Indeed, the meeting saw some concrete market access offers by over 25 members, including on the presence of natural persons (Mode 4), which is the main interest of LDCs.
In particular, India made a positive impression by announcing substantial offers in market access, especially regarding the presence of natural persons (Mode 4). In this regard, it announced its intention to waive visa fees to LDC applicants coming for business, as well as to grant access to LDC contractual service suppliers and independent professionals in a number of sectors. These include engineering, computer reservation systems, management consulting, hotel and lodging, travel agencies and tour guides among others. The offer also included a capacity building component, featuring vacancies for 200 teachers, support in participation of business fairs etc.
The membership also agreed to Minister Kyambadde’s request to assess the results of the high-level meeting at the next meeting of the Council on Trade in Services of March 19. It was also decided that preference-giving Members will endeavour to submit their formal notifications no later than July 31st, 2015.
“It is now hoped that members who have announced offers will formally notify the Council by the agreed deadline, and refrain from hiding behind its best endeavour nature”, said Julien Grollier, Assistant Programme Officer at CUTS International, Geneva.
In the coming weeks, the LDC group will hold a retreat to assess the offers tabled during the High-Level Meeting, in preparation to the next meeting of the WTO Council on Trade in Services. In the meanwhile, WTO Members who tabled offers – and those yet to do so – should ensure the rapid completion of domestic processes so as to be able to formally notify their commitments to the Council by the deadline of July 31st. This would give the world a strong signal that, despite its recent hiccups, the WTO is back on track and fully committed to its development promise.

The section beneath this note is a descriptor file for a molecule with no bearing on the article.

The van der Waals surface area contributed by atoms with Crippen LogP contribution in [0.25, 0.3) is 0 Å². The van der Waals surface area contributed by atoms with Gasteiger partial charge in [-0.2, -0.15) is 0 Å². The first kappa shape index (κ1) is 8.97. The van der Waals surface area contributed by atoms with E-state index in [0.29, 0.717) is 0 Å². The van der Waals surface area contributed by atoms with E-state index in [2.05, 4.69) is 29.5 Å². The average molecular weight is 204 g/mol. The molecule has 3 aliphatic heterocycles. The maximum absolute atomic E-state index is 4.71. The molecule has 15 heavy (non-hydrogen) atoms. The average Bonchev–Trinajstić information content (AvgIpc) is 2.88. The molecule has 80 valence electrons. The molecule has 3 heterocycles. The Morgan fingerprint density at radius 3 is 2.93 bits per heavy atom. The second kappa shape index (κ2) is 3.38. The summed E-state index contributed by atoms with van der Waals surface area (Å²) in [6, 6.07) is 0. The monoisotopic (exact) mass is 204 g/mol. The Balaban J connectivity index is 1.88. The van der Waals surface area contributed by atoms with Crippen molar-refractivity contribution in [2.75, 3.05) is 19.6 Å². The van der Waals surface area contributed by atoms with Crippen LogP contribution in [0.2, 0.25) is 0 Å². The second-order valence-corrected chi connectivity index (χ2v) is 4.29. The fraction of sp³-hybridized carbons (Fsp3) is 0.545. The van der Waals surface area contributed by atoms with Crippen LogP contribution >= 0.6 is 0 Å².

The entry into force of such preferences, by itself, will however not be enough for the poorest countries to develop their services sectors and take advantage of trade in services. In fact, a number of domestic challenges continue to hamper effective policy-making in this area. This includes the lack of reliable data, weak capacity to analyse it and take appropriate policy decisions, limited understanding of the pathways through which services competitiveness can be enhanced etc.
Some existing initiatives are striving to help them build the necessary capacities to overcome these challenges, including a joint project by three international NGOs funded by the Trade Advocacy Fund of the UK. Under the “Support to Enhance Development of Trade in Services Negotiations” initiative, ILEAP, CUTS International Geneva and the University of Sussex’s CARIS are undertaking a series of interventions that seek to improve the institutional mechanisms, the collection and use of services statistics, as well as understanding of services competitiveness issues. A workshop is expected to be held in the East African Community (EAC) this spring.